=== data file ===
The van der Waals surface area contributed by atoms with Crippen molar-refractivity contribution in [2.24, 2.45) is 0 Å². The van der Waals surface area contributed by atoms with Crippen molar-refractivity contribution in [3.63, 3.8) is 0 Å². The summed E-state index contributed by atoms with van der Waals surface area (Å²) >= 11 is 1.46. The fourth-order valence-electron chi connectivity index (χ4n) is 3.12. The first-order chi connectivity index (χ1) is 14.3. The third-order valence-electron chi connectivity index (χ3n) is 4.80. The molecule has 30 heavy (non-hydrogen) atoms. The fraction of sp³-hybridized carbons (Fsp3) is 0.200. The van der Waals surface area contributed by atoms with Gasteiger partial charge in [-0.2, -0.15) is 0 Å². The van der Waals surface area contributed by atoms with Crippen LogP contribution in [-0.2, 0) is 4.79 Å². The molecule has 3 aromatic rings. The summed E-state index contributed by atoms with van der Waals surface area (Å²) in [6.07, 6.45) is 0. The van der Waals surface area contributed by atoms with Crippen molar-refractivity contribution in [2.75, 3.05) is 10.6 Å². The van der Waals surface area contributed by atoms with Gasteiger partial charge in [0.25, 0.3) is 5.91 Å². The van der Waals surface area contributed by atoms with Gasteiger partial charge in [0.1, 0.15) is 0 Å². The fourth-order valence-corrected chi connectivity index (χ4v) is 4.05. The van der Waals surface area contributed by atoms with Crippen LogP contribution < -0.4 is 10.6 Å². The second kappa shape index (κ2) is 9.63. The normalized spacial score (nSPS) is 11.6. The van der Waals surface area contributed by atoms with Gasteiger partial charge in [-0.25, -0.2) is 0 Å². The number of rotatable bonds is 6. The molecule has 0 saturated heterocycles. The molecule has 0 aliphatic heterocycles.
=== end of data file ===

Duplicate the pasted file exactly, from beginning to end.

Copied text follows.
The van der Waals surface area contributed by atoms with Crippen molar-refractivity contribution in [2.24, 2.45) is 0 Å². The van der Waals surface area contributed by atoms with Crippen molar-refractivity contribution in [3.63, 3.8) is 0 Å². The summed E-state index contributed by atoms with van der Waals surface area (Å²) >= 11 is 1.46. The fourth-order valence-electron chi connectivity index (χ4n) is 3.12. The first-order chi connectivity index (χ1) is 14.3. The third-order valence-electron chi connectivity index (χ3n) is 4.80. The molecule has 30 heavy (non-hydrogen) atoms. The fraction of sp³-hybridized carbons (Fsp3) is 0.200. The van der Waals surface area contributed by atoms with Gasteiger partial charge in [-0.2, -0.15) is 0 Å². The van der Waals surface area contributed by atoms with Crippen LogP contribution in [-0.2, 0) is 4.79 Å². The molecule has 3 aromatic rings. The summed E-state index contributed by atoms with van der Waals surface area (Å²) in [6.07, 6.45) is 0. The van der Waals surface area contributed by atoms with Crippen molar-refractivity contribution in [2.75, 3.05) is 10.6 Å². The van der Waals surface area contributed by atoms with Gasteiger partial charge in [0.25, 0.3) is 5.91 Å². The van der Waals surface area contributed by atoms with Gasteiger partial charge in [0.1, 0.15) is 0 Å². The fourth-order valence-corrected chi connectivity index (χ4v) is 4.05. The van der Waals surface area contributed by atoms with Crippen LogP contribution < -0.4 is 10.6 Å². The second kappa shape index (κ2) is 9.63. The normalized spacial score (nSPS) is 11.6. The van der Waals surface area contributed by atoms with Gasteiger partial charge in [-0.25, -0.2) is 0 Å². The number of rotatable bonds is 6. The molecule has 0 saturated heterocycles. The molecule has 0 aliphatic heterocycles.